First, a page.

Note: although you need to operate as super user to load and unload kernel modules, you should never compile anything as super user!!! You will be really sorry in the long run if you do. There is no doubt you will feel better compiling as root because it is easy to do so and then load a module but you will certainly regret it if you do as you will eventually be in the instructor's office asking for help to repair your system and the instructor is going to remember this visit at the end of the semester.
Next try to compile a kernel module and observe what happens when it is loaded and unloaded. Create a test directory and download source code and a Makefile for a simple module as user student (not as super user) as follows:
prompt> mkdir Test prompt> cd Test prompt> wget http://gauss.ececs.uc.edu/Courses/c4029/labs/tester_1.c --2014-08-24 14:23:41-- http://gauss.ececs.uc.edu/Courses/c4029/labs/tester_1.c Resolving gauss.ececs.uc.edu (gauss.ececs.uc.edu)... 126.96.36.199 Connecting to gauss.ececs.uc.edu (gauss.ececs.uc.edu)|188.8.131.52|:80... connected. HTTP request sent, awaiting response... 200 OK Length: 345 [text/x-c] Saving to: 'tester_1.c' 100%[========================================>] 345 --.-K/s in 0.007s 2014-08-24 14:23:41 (47.0 KB/s) - 'tester_1.c' saved [345/345] prompt> wget http://gauss.ececs.uc.edu/Courses/c4029/labs/Makefile --2014-08-24 14:23:55-- http://gauss.ececs.uc.edu/Courses/c4029/labs/Makefile Resolving gauss.ececs.uc.edu (gauss.ececs.uc.edu)... 184.108.40.206 Connecting to gauss.ececs.uc.edu (gauss.ececs.uc.edu)|220.127.116.11|:80... connected. HTTP request sent, awaiting response... 200 OK Length: 534 [text/plain] Saving to: 'Makefile' 100%[========================================>] 534 --.-K/s in 0.001s 2014-08-24 14:23:55 (691 KB/s) - 'Makefile' saved [534/534]Now compile the kernel module like this:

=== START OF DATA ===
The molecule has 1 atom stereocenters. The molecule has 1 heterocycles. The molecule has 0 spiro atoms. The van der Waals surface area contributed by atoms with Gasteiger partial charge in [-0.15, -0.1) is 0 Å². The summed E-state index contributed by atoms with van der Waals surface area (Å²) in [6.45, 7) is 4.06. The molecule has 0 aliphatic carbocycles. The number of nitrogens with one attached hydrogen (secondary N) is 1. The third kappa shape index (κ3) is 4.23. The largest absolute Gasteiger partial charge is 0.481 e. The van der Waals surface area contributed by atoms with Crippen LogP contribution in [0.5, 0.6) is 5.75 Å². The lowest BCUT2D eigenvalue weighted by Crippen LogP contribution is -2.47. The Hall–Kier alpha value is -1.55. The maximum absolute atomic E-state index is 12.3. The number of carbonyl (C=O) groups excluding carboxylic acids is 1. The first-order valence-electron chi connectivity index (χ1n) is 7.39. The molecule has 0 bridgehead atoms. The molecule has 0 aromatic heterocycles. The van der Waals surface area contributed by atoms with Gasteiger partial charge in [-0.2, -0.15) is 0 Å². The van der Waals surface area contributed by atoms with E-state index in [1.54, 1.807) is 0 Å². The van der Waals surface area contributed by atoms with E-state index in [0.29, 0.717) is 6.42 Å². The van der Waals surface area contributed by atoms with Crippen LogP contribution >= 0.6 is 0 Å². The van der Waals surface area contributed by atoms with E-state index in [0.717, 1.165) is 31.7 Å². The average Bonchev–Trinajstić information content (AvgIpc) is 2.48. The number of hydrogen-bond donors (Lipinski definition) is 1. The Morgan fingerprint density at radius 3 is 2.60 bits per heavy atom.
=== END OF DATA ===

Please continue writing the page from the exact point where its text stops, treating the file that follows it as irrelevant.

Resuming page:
prompt> make make -C /lib/modules/3.9.9-302.fc19.i686/build M=/home/franco/Downloads modules make: Entering directory `/usr/src/kernels/3.9.9-302.fc19.i686' CC [M] /home/franco/Downloads/tester_1.o Building modules, stage 2. MODPOST 1 modules CC /home/franco/Downloads/tester_1.mod.o LD [M] /home/franco/Downloads/tester_1.ko make: Leaving directory `/usr/src/kernels/3.9.9-302.fc19.i686'To see the file that is the kernel module do this:
prompt> ls -a Makefile tester_1.c .tester_1.mod.o.cmd tester_1.mod.o Module.symvers ./ tester_1.mod.c .tester_1.o.cmd tester_1.o .tmp_versions/ ../ .tester_1.ko.cmd tester_1.ko modules.orderThe kernel module is tester_1.ko and is shown above in green with a lot of auxilliary files that were created during compilation. Load the module like this (assuming you already ran "sudo su" once successfully):
prompt> sudo su prompt# insmod tester_1.ko prompt# exitCheck to see whether the module loaded like this:
prompt> lsmod | grep tester tester_1 12394 0Observe that the module is running like this:
prompt> dmesg ... [21045.273404] tester 1: Module loaded successfullyUnload the module like this:
prompt> sudo su prompt# rmmod tester_1 prompt# exitObserve the result of unloading like this:
prompt> dmesg ... [21045.273404] tester 1: Module loaded successfully [21062.871344] tester 1: Module unloaded successfullyIf you get a result that looks something similar to the above, you are able to compile modules and check whether they are loaded, running, or unloaded.